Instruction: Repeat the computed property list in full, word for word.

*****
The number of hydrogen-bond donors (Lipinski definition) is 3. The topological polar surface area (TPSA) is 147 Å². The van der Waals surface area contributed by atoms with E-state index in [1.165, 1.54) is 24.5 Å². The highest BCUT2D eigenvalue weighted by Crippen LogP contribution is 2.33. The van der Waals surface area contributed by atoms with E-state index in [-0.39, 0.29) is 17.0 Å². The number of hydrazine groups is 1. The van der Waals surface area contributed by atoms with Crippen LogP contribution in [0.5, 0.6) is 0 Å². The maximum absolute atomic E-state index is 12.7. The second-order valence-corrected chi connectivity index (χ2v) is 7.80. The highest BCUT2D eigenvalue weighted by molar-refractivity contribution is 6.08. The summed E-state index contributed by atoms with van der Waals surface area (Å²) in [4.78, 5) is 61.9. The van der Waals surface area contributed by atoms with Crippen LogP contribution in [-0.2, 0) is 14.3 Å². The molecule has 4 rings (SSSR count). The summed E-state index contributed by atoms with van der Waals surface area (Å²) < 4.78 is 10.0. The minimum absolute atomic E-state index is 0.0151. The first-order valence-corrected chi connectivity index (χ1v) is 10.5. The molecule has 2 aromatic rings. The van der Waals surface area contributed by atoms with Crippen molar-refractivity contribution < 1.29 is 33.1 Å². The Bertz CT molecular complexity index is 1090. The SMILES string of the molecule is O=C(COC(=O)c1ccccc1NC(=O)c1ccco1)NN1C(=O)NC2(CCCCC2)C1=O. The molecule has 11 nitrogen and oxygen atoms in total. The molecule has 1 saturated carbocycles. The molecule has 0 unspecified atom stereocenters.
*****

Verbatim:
The number of hydrogen-bond donors (Lipinski definition) is 3. The topological polar surface area (TPSA) is 147 Å². The van der Waals surface area contributed by atoms with E-state index in [1.165, 1.54) is 24.5 Å². The highest BCUT2D eigenvalue weighted by Crippen LogP contribution is 2.33. The van der Waals surface area contributed by atoms with E-state index in [-0.39, 0.29) is 17.0 Å². The number of hydrazine groups is 1. The van der Waals surface area contributed by atoms with Crippen LogP contribution in [0.5, 0.6) is 0 Å². The maximum absolute atomic E-state index is 12.7. The second-order valence-corrected chi connectivity index (χ2v) is 7.80. The highest BCUT2D eigenvalue weighted by molar-refractivity contribution is 6.08. The summed E-state index contributed by atoms with van der Waals surface area (Å²) in [4.78, 5) is 61.9. The van der Waals surface area contributed by atoms with Crippen LogP contribution in [-0.2, 0) is 14.3 Å². The molecule has 4 rings (SSSR count). The summed E-state index contributed by atoms with van der Waals surface area (Å²) < 4.78 is 10.0. The minimum absolute atomic E-state index is 0.0151. The first-order valence-corrected chi connectivity index (χ1v) is 10.5. The molecule has 2 aromatic rings. The van der Waals surface area contributed by atoms with Crippen molar-refractivity contribution < 1.29 is 33.1 Å². The Bertz CT molecular complexity index is 1090. The SMILES string of the molecule is O=C(COC(=O)c1ccccc1NC(=O)c1ccco1)NN1C(=O)NC2(CCCCC2)C1=O. The molecule has 11 nitrogen and oxygen atoms in total. The molecule has 1 saturated carbocycles. The molecule has 0 unspecified atom stereocenters.